Copyright trolls, in particular, make their money by tracking down people who are downloading copyrighted content via torrents. They then send them letters asking for compensation, otherwise, legal action will be taken.
Once a peer has acquired multiple pieces of a file, they can maintain multiple transfer sessions simultaneously, exchanging pieces with multiple other peers at the same time. This is why most torrents start downloading at low speeds, but get faster as more pieces are acquired.
uTorrent was developed by BitTorrent in 2005 and is the most widely-used torrent client. Its app is lightweight and uses a simple and organized interface, making it great for beginners and advanced users. When I downloaded and installed it on my MacBook, it only took me about 30 seconds, and I could download torrents straight away.
But what I liked most about it is its wide range of customization options. I could schedule downloads to prioritize files, set bandwidth limits, verify seeds, manage the client remotely, and find torrents with its built-in search engine. Also, I was able to install third-party plug-ins and stream torrents while they were being downloaded, thanks to its media player.
Its range of features is impressive. Most notably, it comes with a built-in bandwidth booster that lets you set limits on upload and download speeds. This means you can download torrents faster. Other features include being able to schedule torrents, stream torrents, support magnet links, and remotely manage paired devices.
I found its customizable features to be handy, too. It enables RSS feed support, extensions, sequential downloading, torrent creation, media playback, IP filtering, bandwidth scheduling, a UI lock, and more. These features help you download torrents faster and manage them better. Another helpful feature is its search engine, which made it easier for me to access and search for files.
You can choose the Start Time, End Time, and whether to run the schedule once or daily. You also get the option to Resume All paused torrents, and Turn Wifi On when the scheduled downloads start, and off when they stop.
BitTorrent v2 is intended to work seamlessly with previous versions of the BitTorrent protocol. The main reason for the update was that the old cryptographic hash function, SHA-1 is no longer considered safe from malicious attacks by the developers, and as such, v2 uses SHA-256. To ensure backwards compatibility, the v2 .torrent file format supports a hybrid mode where the torrents are hashed through both the new method and the old method, with the intent that the files will be shared with peers on both v1 and v2 swarms. Another update to the specification is adding a hash tree to speed up time from adding a torrent to downloading files, and to allow more granular checks for file corruption. In addition, each file is now hashed individually, enabling files in the swarm to be deduplicated, so that if multiple torrents include the same files, but seeders are only seeding the file from some, downloaders of the other torrents can still download the file. Magnet links for v2 also support a hybrid mode to ensure support for legacy clients.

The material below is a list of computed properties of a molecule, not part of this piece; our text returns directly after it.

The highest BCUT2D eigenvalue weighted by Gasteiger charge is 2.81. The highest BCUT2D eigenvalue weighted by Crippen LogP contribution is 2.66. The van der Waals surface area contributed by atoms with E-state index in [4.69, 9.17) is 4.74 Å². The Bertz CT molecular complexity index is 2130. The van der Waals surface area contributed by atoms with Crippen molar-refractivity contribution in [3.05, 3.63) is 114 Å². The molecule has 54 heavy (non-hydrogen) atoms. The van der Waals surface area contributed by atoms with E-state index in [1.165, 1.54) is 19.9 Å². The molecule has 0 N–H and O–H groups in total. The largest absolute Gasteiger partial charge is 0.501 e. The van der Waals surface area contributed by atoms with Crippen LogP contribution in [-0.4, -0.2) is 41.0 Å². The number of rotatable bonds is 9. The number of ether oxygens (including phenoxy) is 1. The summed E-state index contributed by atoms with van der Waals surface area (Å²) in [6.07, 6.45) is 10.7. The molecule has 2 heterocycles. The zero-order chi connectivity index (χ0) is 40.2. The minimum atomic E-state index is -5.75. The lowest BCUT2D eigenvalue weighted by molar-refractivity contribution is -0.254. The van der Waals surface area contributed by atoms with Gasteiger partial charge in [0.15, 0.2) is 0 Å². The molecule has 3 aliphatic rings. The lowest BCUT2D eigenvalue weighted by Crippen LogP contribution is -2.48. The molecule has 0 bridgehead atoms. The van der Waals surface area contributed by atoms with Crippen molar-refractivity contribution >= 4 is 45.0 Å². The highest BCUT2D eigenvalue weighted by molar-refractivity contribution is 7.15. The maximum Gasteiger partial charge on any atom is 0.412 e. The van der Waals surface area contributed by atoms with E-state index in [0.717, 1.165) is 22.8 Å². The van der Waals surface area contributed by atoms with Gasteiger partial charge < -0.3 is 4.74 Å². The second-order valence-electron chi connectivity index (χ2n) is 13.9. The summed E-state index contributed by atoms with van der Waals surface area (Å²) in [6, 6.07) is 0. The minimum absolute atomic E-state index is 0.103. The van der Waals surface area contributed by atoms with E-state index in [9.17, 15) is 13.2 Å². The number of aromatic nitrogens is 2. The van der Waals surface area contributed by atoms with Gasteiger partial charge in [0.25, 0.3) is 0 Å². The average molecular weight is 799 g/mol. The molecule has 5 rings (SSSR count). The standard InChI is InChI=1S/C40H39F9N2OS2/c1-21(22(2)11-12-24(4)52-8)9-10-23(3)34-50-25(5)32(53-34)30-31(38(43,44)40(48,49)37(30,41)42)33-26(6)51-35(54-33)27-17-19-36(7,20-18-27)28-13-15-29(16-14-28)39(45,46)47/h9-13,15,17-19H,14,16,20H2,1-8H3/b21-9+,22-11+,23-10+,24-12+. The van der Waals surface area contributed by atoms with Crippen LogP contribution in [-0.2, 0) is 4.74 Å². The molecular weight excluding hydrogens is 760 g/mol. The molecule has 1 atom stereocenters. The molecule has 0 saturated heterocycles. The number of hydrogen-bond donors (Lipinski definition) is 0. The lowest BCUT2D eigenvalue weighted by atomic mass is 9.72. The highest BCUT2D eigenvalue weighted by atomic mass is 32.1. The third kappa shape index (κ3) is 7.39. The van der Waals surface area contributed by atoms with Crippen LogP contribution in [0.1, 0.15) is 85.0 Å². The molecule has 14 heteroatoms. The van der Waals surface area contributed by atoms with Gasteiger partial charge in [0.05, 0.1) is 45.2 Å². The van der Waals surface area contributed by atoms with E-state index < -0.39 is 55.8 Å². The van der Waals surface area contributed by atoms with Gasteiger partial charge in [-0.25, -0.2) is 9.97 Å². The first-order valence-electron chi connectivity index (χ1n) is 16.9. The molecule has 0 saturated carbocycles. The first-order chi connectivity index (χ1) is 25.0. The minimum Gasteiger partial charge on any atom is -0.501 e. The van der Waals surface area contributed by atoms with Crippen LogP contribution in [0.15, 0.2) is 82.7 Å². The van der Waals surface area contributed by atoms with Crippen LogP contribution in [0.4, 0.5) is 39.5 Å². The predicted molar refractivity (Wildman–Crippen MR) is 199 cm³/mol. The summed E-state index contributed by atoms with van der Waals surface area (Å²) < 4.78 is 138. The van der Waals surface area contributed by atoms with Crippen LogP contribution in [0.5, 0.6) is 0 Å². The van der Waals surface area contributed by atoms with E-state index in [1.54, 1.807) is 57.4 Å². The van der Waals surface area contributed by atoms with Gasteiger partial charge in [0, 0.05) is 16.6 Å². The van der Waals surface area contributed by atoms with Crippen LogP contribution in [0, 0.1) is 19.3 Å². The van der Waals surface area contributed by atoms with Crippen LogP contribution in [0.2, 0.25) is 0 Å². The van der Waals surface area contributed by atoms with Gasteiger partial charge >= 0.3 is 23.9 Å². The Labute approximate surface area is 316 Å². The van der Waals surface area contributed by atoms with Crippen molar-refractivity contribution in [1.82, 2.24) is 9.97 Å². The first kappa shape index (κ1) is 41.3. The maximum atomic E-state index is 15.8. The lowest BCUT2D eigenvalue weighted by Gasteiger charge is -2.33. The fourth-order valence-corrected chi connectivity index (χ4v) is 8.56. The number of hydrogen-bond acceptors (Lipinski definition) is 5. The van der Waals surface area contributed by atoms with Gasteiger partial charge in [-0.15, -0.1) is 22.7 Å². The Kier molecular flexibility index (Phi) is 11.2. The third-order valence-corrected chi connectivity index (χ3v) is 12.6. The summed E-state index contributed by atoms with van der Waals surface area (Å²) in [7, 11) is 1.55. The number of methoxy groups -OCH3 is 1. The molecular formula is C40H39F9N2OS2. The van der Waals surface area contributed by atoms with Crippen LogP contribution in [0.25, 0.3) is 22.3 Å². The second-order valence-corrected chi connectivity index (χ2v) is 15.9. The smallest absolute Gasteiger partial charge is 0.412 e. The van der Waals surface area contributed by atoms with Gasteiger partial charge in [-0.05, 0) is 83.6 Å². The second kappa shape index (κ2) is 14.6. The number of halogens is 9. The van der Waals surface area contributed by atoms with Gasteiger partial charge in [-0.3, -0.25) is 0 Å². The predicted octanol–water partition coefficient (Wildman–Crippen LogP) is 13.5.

The BitTorrent protocol provides no way to index torrent files. As a result, a comparatively small number of websites have hosted a large majority of torrents, many linking to copyrighted works without the authorization of copyright holders, rendering those sites especially vulnerable to lawsuits. A BitTorrent index is a \"list of .torrent files, which typically includes descriptions\" and information about the torrent's content. Several types of websites support the discovery and distribution of data on the BitTorrent network. Public torrent-hosting sites such as The Pirate Bay allow users to search and download from their collection of torrent files. Users can typically also upload torrent files for content they wish to distribute. Often, these sites also run BitTorrent trackers for their hosted torrent files, but these two functions are not mutually dependent: a torrent file could be hosted on one site and tracked by another unrelated site. Private host/tracker sites operate like public ones except that they may restrict access to registered users and may also keep track of the amount of data each user uploads and downloads, in an attempt to reduce \"leeching\".
A somewhat similar facility but with a slightly different approach is provided by the BitComet client through its \"Torrent Exchange\" feature. Whenever two peers using BitComet (with Torrent Exchange enabled) connect to each other they exchange lists of all the torrents (name and info-hash) they have in the Torrent Share storage (torrent files which were previously downloaded and for which the user chose to enable sharing by Torrent Exchange). Thus each client builds up a list of all the torrents shared by the peers it connected to in the current session (or it can even maintain the list between sessions if instructed).